Premiere Rush is from Adobe video editing software for quick and easy edits on the go – and you don’t even have the best video editing computer create compelling clips.
The video editor has a nice, clean interface with very simple editing features and the ability to edit from any device through your Creative cloud account. We were quite impressed with Rush during our ? latest review – but has the video editing app gotten any better with version 2.0, the last major update coming in December 2021?
If you own an Apple product, you’ll love the under-the-hood improvements. According to Adobe, the editing app is optimized to deliver better battery life and faster exports on iOS — even up to seven times faster on an iPhone 12 Pro, which isn’t to be missed.
The big news for those working on Macs is that Premiere Rush has been supporting Apple’s M1 CPUs since April 2021.
Adobe claims that this offers improved playback, editing, and export performance compared to Intel-based Macs. So that’s pretty much all, across the board.
Android users aren’t left out, with additional support for the Samsung Note 20/20+, although to be honest, that doesn’t sound as exciting as the changes on the competing platform.
Other improvements that will not be seen by everyone but will be appreciated by many is translation software support for additional languages. As of December 2021, Premiere Rush now includes Danish, Finnish, Norwegian Bokmål and Czech for their mobile version, and Norwegian Bokmål and Ukrainian for the desktop version.
This brings the total number of supported languages to 17 and 20 for desktop and mobile respectively. Although, it’s a mystery to us why there is a discrepancy between the mobile and desktop versions.
With most updates, Premiere Rush regularly receives additional royalty-free music samples and sound effectsand loops with the most updates.
With so many new additions, it would be impossible to find what you’re looking for, so we’re very pleased that they’ve also introduced a very welcome search field to narrow down your options by typing in a range of keywords (and hard to believe this didn’t make any part of the video editing app). This feature is also included in the Graphics section.
All these changes are good to have, but they mostly happen in the background. Most users may not even realize if anything has improved.
What is easy to see are the new improvements to the tools.
Some are subtle, yet useful, such as the new ‘Go to Start’ and ‘Go to End’ buttons for the Pan and Zoom effect. You can still tap or click the “Start” and “End” boxes to resize and reposition them, but if they are very close or even overlapping, it can sometimes be difficult to select the right one. With the introduction of these buttons, this is no longer an issue. It’s so subtle that you might not even notice it at first, but it’s there when you need it.
More striking are the new color presets. Check the ‘Color’ section and you’ll be graced with nearly 40 different thumbnails that you can select to change the look of your clip. Only one can be applied at a time and you still have the usual manual controls to change a clip exactly as needed.
Watch out for some cool additions.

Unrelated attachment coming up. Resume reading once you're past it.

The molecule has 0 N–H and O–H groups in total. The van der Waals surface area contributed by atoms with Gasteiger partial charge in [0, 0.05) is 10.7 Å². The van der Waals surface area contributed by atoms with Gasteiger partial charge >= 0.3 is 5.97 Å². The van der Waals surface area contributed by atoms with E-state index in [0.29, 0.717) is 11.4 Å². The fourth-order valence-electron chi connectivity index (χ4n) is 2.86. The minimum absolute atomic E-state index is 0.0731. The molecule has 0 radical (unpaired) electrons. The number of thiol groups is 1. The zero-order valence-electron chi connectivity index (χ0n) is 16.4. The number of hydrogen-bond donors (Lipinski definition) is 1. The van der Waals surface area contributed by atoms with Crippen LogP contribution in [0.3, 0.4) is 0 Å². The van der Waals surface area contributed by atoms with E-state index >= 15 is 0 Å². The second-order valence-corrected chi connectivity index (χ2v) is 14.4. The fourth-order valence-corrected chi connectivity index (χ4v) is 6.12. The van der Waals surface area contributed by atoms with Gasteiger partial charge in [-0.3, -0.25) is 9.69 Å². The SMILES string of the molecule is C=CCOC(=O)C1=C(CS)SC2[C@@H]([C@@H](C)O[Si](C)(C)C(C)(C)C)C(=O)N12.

First, you can create your own presets. Always a bonus for those who like to get their hands dirty and delve into the intricacies of color manipulation. Premiere Rush helps you apply the same changes to other clips without having to manually adjust every single parameter each time.
However, there is an even better and faster way to do this, thanks to the new ‘Apply to all’ button. As the name suggests, this applies color edits of the selected clip to all those currently present in your edit. A fantastic time saver.
Another fun and surprisingly commonly used skill is the addition of a flip tool. You’ll find the Flip Horizontal and Flip Vertical buttons in the Crop & Rotate section, and you can apply them to anything in your sequence, be it a video clip, image, sticker, or overlay (yes, even text boxes ).
Being a multi-platform software, it makes sense that Premiere Rush’s tools would be the same no matter what device you’re working on. But that is not the case with every function. For example, you get a contextual menu to edit clips in your timeline, but only on an iOS device.
This is a very handy feature: tap a clip and an orange overlay will appear with several options: split, duplicate or delete the clip at the playhead. If audio is associated with a selected video clip, you will be given the option to separate it from the video.
Why it’s missing in other versions is a mystery (and frustrating, too). Not being present on other devices isn’t a big deal-breaker, though, and we’re hoping it will migrate at some point in the future.
For now, iOS owners will at least receive preferential treatment.
As you can see, these aren’t major changes that will radically change the way this software works, but they are all welcome improvements designed to make a simple app better than it used to be.
It is not the perfect video editing app. We ran into some strange issues like not being able to select a clip because somehow we were still stuck in another’s settings.
Overall, though, this latest version makes Premiere Rush even better at what it does. It’s not as powerful or feature-rich as the consumer-level editor Premiere Elements or professional video editing software Premiere Pro
But if you’re looking for something that will allow you to quickly clip an edit, move effortlessly from one device to another, and have a Creative Cloud account, then it might be worth checking out Premiere Rush. see.